A Syrian solution?
The drift of the Syrian conflict points to a compromise with Iran.
The Syrian rebellion has cost more than 100,000 lives and displaced six million from their homes (a quarter of the population), about two million of whom are now in Lebanon, Turkey, Iraq and Jordan. The uprising began early in 2011 in the context of the Arab Spring, which highlighted the diversity of outside interests involved. However, nothing can be understood without taking into account the long family dictatorship and the brutal reaction of Bashar al-Assad, who, following in his father's footsteps, sought to crush the protest with repression.
At the fall of the Ottoman Empire in Syria, as in the rest of the region, there was no national material with which to build a sustainable state, owing to the religious and ethnic fragmentation of these societies, where the secularization that in Europe saw religious identity substituted by national identity never happened. Even in Israel, the region's most consolidated state, identity was purely religious and ethnic in nature.
After World War II, the new hegemonic powers, the United States and Russia, pushed for decolonization, obliging France and Britain to leave the Middle East and North Africa. In some countries they left toy monarchies, which were soon overturned, leaving only Jordan and Morocco as precarious relics. Algeria was the exception. Owing to the volume of French settlement, it achieved independence only after a cruel war, which forged a state capable of keeping Islamism at bay, thanks to a continued military dictatorship.
But much more than the internal factors, what counts in Syria are the external ones, both those particular to the region - the Israeli occupation of Palestinian land, the confrontation between Shiites (Iran) and Sunnis (Saudi Arabia) - and the interests of the United States and Russia.
One particular factor has led Western powers to seek a negotiated solution: Western support for the rebel groups has fostered the influence of Al Qaeda, evoking the memory of Afghanistan, when the West shot itself in the foot by helping the Taliban defy the Soviets. The growing influence of Al Qaeda confirms the Syrian government's claim that the rebels are terrorists. Between Assad and Al Qaeda the choice seems clear, but favors the triumph of Iran and Russia.
The drift of the Syrian conflict points to a compromise with Iran. Without the success of the conference in Geneva between the US, Russia, the UK, France and Germany, there is no hope of a deal between the Syrian government and the rebels, which can only consist of the eventual departure of Assad under negotiated conditions. However, a negotiated solution to the Syrian conflict implies a far-reaching redefinition of power relations in the region.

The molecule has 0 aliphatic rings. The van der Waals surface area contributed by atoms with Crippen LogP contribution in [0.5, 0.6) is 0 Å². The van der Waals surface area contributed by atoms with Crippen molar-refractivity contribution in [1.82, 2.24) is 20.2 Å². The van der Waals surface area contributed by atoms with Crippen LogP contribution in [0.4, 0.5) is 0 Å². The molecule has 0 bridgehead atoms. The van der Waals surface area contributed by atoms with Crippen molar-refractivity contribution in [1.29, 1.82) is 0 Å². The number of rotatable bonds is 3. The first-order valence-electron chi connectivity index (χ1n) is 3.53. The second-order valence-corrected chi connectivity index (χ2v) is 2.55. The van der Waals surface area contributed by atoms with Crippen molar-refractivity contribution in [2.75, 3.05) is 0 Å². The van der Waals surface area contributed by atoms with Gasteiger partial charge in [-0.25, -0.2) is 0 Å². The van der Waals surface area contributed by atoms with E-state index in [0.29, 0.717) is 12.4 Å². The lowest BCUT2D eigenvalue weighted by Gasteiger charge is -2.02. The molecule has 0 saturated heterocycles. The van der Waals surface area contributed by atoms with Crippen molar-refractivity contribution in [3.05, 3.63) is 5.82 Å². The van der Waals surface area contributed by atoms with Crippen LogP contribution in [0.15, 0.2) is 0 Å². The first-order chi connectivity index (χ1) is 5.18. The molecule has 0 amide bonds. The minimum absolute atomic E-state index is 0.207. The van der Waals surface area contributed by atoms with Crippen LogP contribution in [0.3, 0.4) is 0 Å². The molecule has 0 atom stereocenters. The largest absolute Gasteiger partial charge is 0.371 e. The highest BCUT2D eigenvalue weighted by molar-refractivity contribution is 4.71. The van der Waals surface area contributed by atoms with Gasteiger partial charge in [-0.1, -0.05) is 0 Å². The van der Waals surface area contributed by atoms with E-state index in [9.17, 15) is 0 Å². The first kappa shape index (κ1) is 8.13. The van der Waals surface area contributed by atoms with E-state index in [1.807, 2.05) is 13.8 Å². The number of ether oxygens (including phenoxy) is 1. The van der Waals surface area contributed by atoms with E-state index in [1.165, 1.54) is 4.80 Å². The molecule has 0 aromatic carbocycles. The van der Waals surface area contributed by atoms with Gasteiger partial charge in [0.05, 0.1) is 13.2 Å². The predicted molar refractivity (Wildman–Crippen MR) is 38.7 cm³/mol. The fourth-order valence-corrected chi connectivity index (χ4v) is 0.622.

The central question in the penumbra is Israel's position on a conflict in a neighboring country with which it is formally at war. Its interest is for the enemy to tear itself to pieces in a civil conflict, yet it cannot allow the situation to strengthen its worst enemy, Iran. Understandably, Benjamin Netanyahu thinks it is a "bad agreement that gives Iran exactly what it wanted: a partial lifting of the sanctions, while keeping an essential part of its nuclear program." Such is the compromise, in which both Iran and the US are aware of their growing weakness. If the peace is consolidated, it will be much more difficult for Israel to refuse to recognize a Palestinian state with borders that will make it viable.
The compromise with Iran is also indigestible for Saudi Arabia in the region. For Iran to recover its freedom of movement, and even one day that of exporting oil, can only lead the Saudi regime in the direction of religious war with the Shiites.
The enemies of compromise, Israel and Saudi Arabia, have strong support in the US, and not only in the Republican Party. Were it not for the relative weak US position, the prospective compromise would surely fade out before going anywhere.